Consider a simple model of career and job search. We assume a worker’s wage, wt, can be decomposed into two components: career level (θt) and job quality (t):

At the beginning of each period, the worker has a certain career level denoted by θt and job quality denoted by t. The only choice the individual has to make in very period is one of the following options:

• Option A: retain the current career and job; (θt;t) stays unchanged. This option is referred to as “stay put”

• Option B: retain current career, θt, but redraw a new job, t. This option is referred to as “a new job”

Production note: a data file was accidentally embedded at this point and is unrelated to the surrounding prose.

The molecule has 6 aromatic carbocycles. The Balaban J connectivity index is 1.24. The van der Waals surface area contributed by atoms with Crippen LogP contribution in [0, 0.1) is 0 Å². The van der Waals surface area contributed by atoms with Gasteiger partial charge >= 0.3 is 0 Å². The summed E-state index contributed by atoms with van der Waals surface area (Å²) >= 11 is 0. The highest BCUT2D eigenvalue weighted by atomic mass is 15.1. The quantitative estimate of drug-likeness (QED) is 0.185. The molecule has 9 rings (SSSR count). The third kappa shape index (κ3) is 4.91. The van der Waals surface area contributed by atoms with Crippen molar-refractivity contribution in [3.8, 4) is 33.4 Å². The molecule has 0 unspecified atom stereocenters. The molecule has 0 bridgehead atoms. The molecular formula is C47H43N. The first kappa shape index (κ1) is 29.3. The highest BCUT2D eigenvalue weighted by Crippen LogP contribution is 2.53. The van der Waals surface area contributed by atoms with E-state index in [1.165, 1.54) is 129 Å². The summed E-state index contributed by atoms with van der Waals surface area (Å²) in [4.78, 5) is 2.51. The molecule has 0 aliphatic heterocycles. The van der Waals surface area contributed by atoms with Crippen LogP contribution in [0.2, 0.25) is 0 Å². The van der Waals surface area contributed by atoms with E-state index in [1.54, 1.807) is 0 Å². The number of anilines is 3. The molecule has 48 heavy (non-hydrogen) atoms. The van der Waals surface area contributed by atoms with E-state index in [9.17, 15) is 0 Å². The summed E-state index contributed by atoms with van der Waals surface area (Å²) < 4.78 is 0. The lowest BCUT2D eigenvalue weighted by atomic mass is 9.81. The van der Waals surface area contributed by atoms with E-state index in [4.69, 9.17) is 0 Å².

• Option C: redraw both a career θt and a job t. This option is referred to as “new life”

The draw of θ and  are independent of each other and their past values. θt is drawn from a distribution denoted by F and t is drawn from a distribution denoted by G. Notice that the worker does not have the option to retain a job but redraw a career – starting a new career always requires starting a new job.

A worker aims to maximize the expected sum of discounted wages

subject to the choice restrictions specified above. E is the expectation operator, β is the discount factor, and wt is the wage at time t.

Let v (θ;) denote the value function, which is the maximum of expected sum of discounted wages given initial state (θ;). The value function is represented as

v (θ;) = maxfA;B;Cg

where

Evidently A, B and C correspond to three possible options individual can choose in every period:
“stay put”, “new job” and “new life”, respectively.